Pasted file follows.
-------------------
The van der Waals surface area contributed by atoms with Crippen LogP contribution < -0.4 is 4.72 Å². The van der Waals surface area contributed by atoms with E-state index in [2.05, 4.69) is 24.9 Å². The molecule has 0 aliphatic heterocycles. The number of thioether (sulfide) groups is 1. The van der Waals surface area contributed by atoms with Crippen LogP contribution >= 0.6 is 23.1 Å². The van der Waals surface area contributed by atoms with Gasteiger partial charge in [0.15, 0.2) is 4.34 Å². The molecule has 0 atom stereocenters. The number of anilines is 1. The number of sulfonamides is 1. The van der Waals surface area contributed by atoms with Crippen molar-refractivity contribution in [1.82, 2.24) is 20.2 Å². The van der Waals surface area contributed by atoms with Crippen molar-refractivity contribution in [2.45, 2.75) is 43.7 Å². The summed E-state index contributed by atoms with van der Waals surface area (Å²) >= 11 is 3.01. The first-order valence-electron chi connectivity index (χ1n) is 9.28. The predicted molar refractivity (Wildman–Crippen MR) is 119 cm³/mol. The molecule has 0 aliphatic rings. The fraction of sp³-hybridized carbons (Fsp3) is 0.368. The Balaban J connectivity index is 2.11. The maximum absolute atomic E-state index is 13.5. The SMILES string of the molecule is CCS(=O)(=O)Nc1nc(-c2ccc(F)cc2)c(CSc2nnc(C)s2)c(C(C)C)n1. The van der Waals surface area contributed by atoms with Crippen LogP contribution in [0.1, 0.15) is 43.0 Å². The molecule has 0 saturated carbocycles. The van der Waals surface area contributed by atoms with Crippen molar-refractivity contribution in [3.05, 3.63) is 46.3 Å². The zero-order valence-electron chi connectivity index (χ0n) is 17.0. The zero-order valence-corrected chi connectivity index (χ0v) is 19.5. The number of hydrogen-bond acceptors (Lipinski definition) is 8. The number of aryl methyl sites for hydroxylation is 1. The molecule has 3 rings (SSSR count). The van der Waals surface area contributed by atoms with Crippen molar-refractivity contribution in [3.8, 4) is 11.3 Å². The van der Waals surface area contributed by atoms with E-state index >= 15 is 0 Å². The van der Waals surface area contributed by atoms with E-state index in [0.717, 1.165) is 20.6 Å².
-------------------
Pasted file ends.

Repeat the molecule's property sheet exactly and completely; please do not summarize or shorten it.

The van der Waals surface area contributed by atoms with Crippen LogP contribution < -0.4 is 4.72 Å². The van der Waals surface area contributed by atoms with E-state index in [2.05, 4.69) is 24.9 Å². The molecule has 0 aliphatic heterocycles. The number of thioether (sulfide) groups is 1. The van der Waals surface area contributed by atoms with Crippen LogP contribution >= 0.6 is 23.1 Å². The van der Waals surface area contributed by atoms with Gasteiger partial charge in [0.15, 0.2) is 4.34 Å². The molecule has 0 atom stereocenters. The number of anilines is 1. The number of sulfonamides is 1. The van der Waals surface area contributed by atoms with Crippen molar-refractivity contribution in [1.82, 2.24) is 20.2 Å². The van der Waals surface area contributed by atoms with Crippen molar-refractivity contribution in [2.45, 2.75) is 43.7 Å². The summed E-state index contributed by atoms with van der Waals surface area (Å²) >= 11 is 3.01. The first-order valence-electron chi connectivity index (χ1n) is 9.28. The predicted molar refractivity (Wildman–Crippen MR) is 119 cm³/mol. The molecule has 0 aliphatic rings. The fraction of sp³-hybridized carbons (Fsp3) is 0.368. The Balaban J connectivity index is 2.11. The maximum absolute atomic E-state index is 13.5. The SMILES string of the molecule is CCS(=O)(=O)Nc1nc(-c2ccc(F)cc2)c(CSc2nnc(C)s2)c(C(C)C)n1. The van der Waals surface area contributed by atoms with Crippen LogP contribution in [0.1, 0.15) is 43.0 Å². The molecule has 0 saturated carbocycles. The van der Waals surface area contributed by atoms with Crippen molar-refractivity contribution in [3.05, 3.63) is 46.3 Å². The zero-order valence-electron chi connectivity index (χ0n) is 17.0. The zero-order valence-corrected chi connectivity index (χ0v) is 19.5. The number of hydrogen-bond acceptors (Lipinski definition) is 8. The number of aryl methyl sites for hydroxylation is 1. The molecule has 3 rings (SSSR count). The van der Waals surface area contributed by atoms with Crippen molar-refractivity contribution in [3.8, 4) is 11.3 Å². The van der Waals surface area contributed by atoms with E-state index >= 15 is 0 Å². The van der Waals surface area contributed by atoms with E-state index in [0.717, 1.165) is 20.6 Å².